Now comes my favourite. Perfect. Whilst it’s far from that, it is my favourite on the record thus far. Instantly recognisable as a Pixie Lott track (are these words really coming from my fingers?). As the album progresses and the break-up gloom has lifted, Pixie is singing lines like ‘love your hair in the morning/your squeaky kiss without a warning’ where once she sang ‘it’s a hard life lesson to learn, when it’s me you’re not getting’. She’s found love. Is it me? Is she in love with me? We’ve not even been to The X Factor Live Tour yet.
Hello!! The piano’s back. You Win has got that ballad feel to it. God I’m a sucker for a ballad. And a pretty face. And this song has both. The uh-oh’s have gone and it’s all ah-ahh-ah-ahhhh la-la-laaa…I love you. And this is my new favourite. Pixie ‘I don’t care anymore/cause who’s keeping score, you win/I love you’. After a very cold shower, I listened to album closer We Just Go On. Oh no. Pixie’s singing ‘what happens when the water runs away?/what happens when the sunlight starts to fade?’. And just when we were turning a corner the relationship appears to be in decline. It’s a ballad. Still. But the tide has turned, and we appear to have come full circle. She’s told a whole story of an entire relationship here, has Ms Lott. Smarter than she looks.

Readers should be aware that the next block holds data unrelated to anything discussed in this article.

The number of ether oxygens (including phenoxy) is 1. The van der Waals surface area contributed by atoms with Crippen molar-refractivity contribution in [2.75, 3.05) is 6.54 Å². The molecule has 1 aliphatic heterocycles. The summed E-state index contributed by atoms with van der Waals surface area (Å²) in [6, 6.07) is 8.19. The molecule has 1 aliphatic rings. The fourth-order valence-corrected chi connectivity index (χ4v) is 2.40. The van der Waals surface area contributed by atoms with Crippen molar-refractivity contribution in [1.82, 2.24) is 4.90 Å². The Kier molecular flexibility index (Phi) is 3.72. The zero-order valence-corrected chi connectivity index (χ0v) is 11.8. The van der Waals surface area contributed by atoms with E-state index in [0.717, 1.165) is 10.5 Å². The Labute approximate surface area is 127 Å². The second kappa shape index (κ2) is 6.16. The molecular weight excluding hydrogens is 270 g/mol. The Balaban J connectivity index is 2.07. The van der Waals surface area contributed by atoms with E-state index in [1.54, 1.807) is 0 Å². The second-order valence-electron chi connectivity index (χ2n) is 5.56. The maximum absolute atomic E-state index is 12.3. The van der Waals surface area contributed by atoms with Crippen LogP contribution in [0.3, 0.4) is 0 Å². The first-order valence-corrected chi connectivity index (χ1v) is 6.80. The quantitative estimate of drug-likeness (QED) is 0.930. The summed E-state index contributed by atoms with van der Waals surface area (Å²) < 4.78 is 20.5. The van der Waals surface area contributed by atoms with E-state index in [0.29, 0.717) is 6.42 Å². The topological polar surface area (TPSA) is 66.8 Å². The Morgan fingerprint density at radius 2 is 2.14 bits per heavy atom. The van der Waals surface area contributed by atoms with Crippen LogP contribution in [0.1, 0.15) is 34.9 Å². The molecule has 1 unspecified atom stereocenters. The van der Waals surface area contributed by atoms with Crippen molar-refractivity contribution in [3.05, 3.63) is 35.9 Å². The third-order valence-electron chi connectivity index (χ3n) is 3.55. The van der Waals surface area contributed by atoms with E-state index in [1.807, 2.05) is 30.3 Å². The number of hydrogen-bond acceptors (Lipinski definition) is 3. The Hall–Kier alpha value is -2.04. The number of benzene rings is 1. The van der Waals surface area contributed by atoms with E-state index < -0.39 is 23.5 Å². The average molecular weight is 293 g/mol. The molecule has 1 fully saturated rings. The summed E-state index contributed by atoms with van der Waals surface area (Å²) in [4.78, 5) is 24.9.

As open minded as I said I’d be when I approached this album, I didn’t expect to even vaguely like any of these songs. In truth, the album’s…..tolerable. It’s not without fault, but there are some genuine gems on this record. It’s just a shame it’s the last four tracks, so you’d really have to stick with it. And if I hadn’t been tasked with reviewing it, would I have made it through the initial atrocities? Absolutely not. But her fans will. She (or her record company) know their target audience and they don’t stray from that. And why should they? People will love it. People will loathe it. But music should always divide opinion. Pixie is young, foolish and happy, and she’s making music for like minded people. And who am I to stand in her way?
P.S. Pixie, do you want to come to watch the X Factor Live Tour with me?
Pixie Lott’s new album Young Foolish Happy was released on Monday.